CEO Sundays: Kill Your Meetings Culture

By April 7, 2013

Raise your hand if you love meetings. That’s what I thought. There are few things in business that happen so frequently, yet produce such limited results. Sure, we’ve all had a few successful meetings here and there, but for each good one, we’ve had to sit through 10 unproductive ones.

The idea of a meeting isn’t all that bad, but in reality, meetings rarely produce the desired effect. The following are some of the main reasons why meetings fail to meet their purpose:

1.  Only a few voices are heard. That is, some people are predisposed to airing their opinions and dominating the discussion, while others are quieter and either don’t want to speak up or don’t sense an opportunity to speak during meetings. This is one of the most devastating problems because it means most post-meeting actions are based upon the most vocal ideas — not necessarily the best ones.

2.  Good ideas have their own schedule. When’s the last time someone had a “Eureka!” moment in a meeting? This almost never happens. Good ideas should be communicated as soon as they come about and shouldn’t be shelved until the next scheduled meeting.

3.  People hate meetings. Disdain for meetings can turn into a self-fulfilling prophecy: If everyone expects that the meeting won’t accomplish much, it probably won’t!

If meetings are so terrible, why does everyone continue to hold them? Meetings are called for myriad reasons: to get status updates, to discuss ideas, to collaborate on projects, to disseminate information, or to solve a specific problem. Managers wrongfully believe that meetings are required to fulfill these needs. In reality, there are some great ways for organizations to achieve these ends without holding meetings.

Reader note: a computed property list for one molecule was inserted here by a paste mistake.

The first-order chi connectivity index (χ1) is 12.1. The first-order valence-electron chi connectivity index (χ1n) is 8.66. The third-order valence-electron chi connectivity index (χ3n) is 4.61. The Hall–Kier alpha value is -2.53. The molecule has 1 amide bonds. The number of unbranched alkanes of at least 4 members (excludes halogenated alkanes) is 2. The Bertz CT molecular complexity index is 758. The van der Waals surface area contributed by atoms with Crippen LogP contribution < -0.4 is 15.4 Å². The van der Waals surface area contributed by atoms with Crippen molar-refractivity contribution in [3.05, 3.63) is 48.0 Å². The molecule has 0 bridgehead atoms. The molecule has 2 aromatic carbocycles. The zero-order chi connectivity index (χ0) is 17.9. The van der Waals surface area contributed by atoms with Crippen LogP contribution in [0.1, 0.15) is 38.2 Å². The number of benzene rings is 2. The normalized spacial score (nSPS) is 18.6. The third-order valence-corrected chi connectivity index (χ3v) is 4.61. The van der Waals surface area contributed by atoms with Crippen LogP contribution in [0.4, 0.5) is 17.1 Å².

Instant messaging services are great at helping employees with light collaboration in real time. Instead of calling a meeting to discuss minor issues or writing emails that may sit in someone’s mailbox for hours, instant messaging provides a means for immediate communication. Some of the best tools in this category are HipChat and Campfire.

Video chat services are also good for quick, real-time collaboration, but they can be better than instant messaging when the issues being discussed are more complex. The benefit of video chat services over meetings is that they allow quick log-on and -off abilities from wherever teammates are working, eliminating wasted time from traveling to a single location to discuss the issues at hand. Some of the best tools for this purpose are Skype, Google Hangouts, and WebEx.

Discussion boards are possibly the best tools for eliminating the need for constant meetings. The great part of discussion board conversations is that they are asynchronous, allowing everyone to participate when they are ready, instead of breaking up the day with meetings. Discussion boards are best used for long, ongoing conversations because they allow for delayed responses, but they also provide an excellent history of the conversation. Anyone who is new to a project can quickly read past posts and get updated on what has been going on. Some great discussion board tools are Ginger, mailing lists, and traditional web forums.

By adopting these meeting alternatives, you can eliminate many of the problems that plague traditional meetings.

1. Discussion boards, video chats, and instant messaging ensure that everyone gets to participate in the discussion.

2.  These tools provide flexibility around time and location. No one has to be in the same office, or even have the same schedule, in order to successfully collaborate.

3.  Just as important as the practical benefits, these tools make for happier employees because they aren’t stuck in physical meetings all day.

In the end, the entire purpose of meetings is to provide an effective means of communication and collaboration. Certainly, there are some cases in which physical meetings are necessary, but there are many more situations in which this purpose can be achieved without requiring meetings — and all the problems that go along with them. Now that these alternative tools exist, there’s no reason why every organization shouldn’t be able to kill half its meetings and boost both productivity and morale.

About the Author:

Peter Baumgartner is the founder of Lincoln Loop, a full-service tech company specializing in web and mobile development for companies of all sizes, from startups to publicly-traded corporations. Peter is an expert in Django-based web development and a thought leader in entrepreneurship and tech. He welcomes anyone to reach out to him on Twitter or Google+